CBT offers a number of positive means by which people suffering from dermatillomania can overcome their desire to pick at their skin. Much of it has to do with re-affirming that the urge to pick can be avoided – a therapist may ask a patient to avoid picking at any new bumps or blemishes for 24 hours. After the 24 hours, the patient can pick at it if they desire. The purpose of such an exercise it to prove that picking is, in fact, a choice, and can be resisted if the patient desires to resist it. Writing in a journal or talking about the feelings one is experiencing when resisting the desire to pick can also be a huge benefit, allowing the patient to find ways to deal with their emotions positively, rather than negatively. Simply by being aware of the mental states associated with the urge to pick can allow some people to begin finding constructive ways of dealing with those states. For those who find it uncomfortable to speak to a therapist or are not able to access face-to-face therapy, there are skype-based and text-based therapy programs available like the one offered on this site.


While there is currently no medication that specifically targets dermatillomania, medications for other disorders have shown to help reduce the urge to pick skin. Since dermatillomania is often, if not almost always, accompanied by another mental health issue like depression, anxiety, and OCD, the use of medication can help attack multiple causes of dermatillomania. SSRIs, or Selective Serotonin Reuptake Inhibitors, are among the most popular medications prescribed for treating dermatillomania as well as depression. SSRIs work by altering the way your brain absorbs serotonin, a hormone heavily associated with feelings of well-being. Common SSRIs include Celexa, Prozac, Zoloft, and Paxil. Not all medications work the same for all people; it is common to have to try several different types of medication, or different dosages of the same medication, before seeing any results. For some people, medication simply doesn’t do the trick. Medication should always be taken under the guidance of a psychiatrist, and will be most effective when the patient also undergoes therapy treatments. N-acetyl cysteine, which comes from the amino acid L-cysteine relationship is also found to be effective due to its relationship with levels of glutamate in a certain part of the brain, is believed to make it easier for patients to decrease unwanted behaviour.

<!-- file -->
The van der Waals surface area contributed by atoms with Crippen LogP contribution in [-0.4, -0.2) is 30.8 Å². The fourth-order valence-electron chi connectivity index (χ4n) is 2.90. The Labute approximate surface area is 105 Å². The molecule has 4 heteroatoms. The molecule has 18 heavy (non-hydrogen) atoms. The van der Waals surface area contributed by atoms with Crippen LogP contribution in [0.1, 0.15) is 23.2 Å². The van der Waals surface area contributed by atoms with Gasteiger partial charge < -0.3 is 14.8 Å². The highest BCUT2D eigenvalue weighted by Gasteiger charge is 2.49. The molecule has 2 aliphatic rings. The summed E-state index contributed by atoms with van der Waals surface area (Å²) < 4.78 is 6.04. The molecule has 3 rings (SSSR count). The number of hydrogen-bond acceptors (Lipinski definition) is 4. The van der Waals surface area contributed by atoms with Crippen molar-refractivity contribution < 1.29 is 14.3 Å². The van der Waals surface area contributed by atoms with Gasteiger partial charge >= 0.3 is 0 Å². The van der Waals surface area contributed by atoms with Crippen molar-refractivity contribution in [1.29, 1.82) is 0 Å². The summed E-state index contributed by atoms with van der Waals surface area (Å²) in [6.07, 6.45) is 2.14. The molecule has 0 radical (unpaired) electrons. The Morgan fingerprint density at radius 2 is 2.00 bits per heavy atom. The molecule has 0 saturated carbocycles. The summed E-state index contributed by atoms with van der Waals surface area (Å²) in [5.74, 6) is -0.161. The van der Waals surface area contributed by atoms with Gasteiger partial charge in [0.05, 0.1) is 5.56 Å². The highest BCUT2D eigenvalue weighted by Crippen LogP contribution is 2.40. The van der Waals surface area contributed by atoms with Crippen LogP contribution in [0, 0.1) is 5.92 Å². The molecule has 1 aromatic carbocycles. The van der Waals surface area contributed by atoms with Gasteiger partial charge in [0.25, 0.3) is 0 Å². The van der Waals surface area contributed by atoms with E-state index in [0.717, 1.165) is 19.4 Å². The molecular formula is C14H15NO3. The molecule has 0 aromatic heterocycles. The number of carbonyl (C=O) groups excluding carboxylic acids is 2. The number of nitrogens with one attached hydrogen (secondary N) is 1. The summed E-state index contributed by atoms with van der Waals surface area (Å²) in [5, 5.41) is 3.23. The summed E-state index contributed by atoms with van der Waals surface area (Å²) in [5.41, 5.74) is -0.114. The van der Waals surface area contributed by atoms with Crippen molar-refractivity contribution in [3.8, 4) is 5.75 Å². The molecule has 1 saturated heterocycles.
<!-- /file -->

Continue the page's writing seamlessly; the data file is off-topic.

Alternative Therapies

Alternative therapies for dermatillomania can include diet, hypnosis, and meditation, among others. Diet can play a huge role in mental health and a high-vitamin, vegetable-based diet can help your body recover from the damage of skin picking as well as reduce itching and other physical symptoms that can aggravate dermatillomania. Having wholesome, nutrient-rich food can also help lessen the symptoms of depression, anxiety, and other major dermatillomania triggers. Hypnosis can be beneficial as well; as with weight-loss or quitting smoking, hypnosis can help sufferers enter a relaxed, trance-like state that will reduce stress while guidance from a professional helps the sufferer learn to resist the urge to pick at their skin. Meditation has similar effects, reducing stress while allowing for inner reflection that can help illuminate the causes and, possibly, solutions to skin picking.

Hope for the Future

While there is still much to be learned about this disorder, increased awareness and diagnosis means that there is more interest from the medical research fraternity. The hope is that as awareness for thiscondition grows, so too will the development of treatment options. If you or a loved one is struggling with dermatillomania it is advisable to seek out professionals who are experts in the field via websites like this one and the Trichotillomania Learning Centre.


Tasneem Abrahams

Tasneem is an Occupational Therapist, and a graduate of the TLC foundation for BFRBs professional training institute. Her experience in mental health includes working at Lentegeur Psychiatric hospital forensic unit (South Africa), Kingston Community Adult Learning Disability team (UK), Clinical Specialist for the Oasis Project Spelthorne Community Mental Health team (UK). Tasneem is a member of both the editorial team and the clinical staff on Skinpick, providing online therapy for people who suffer from excoriation (skin picking) disorder.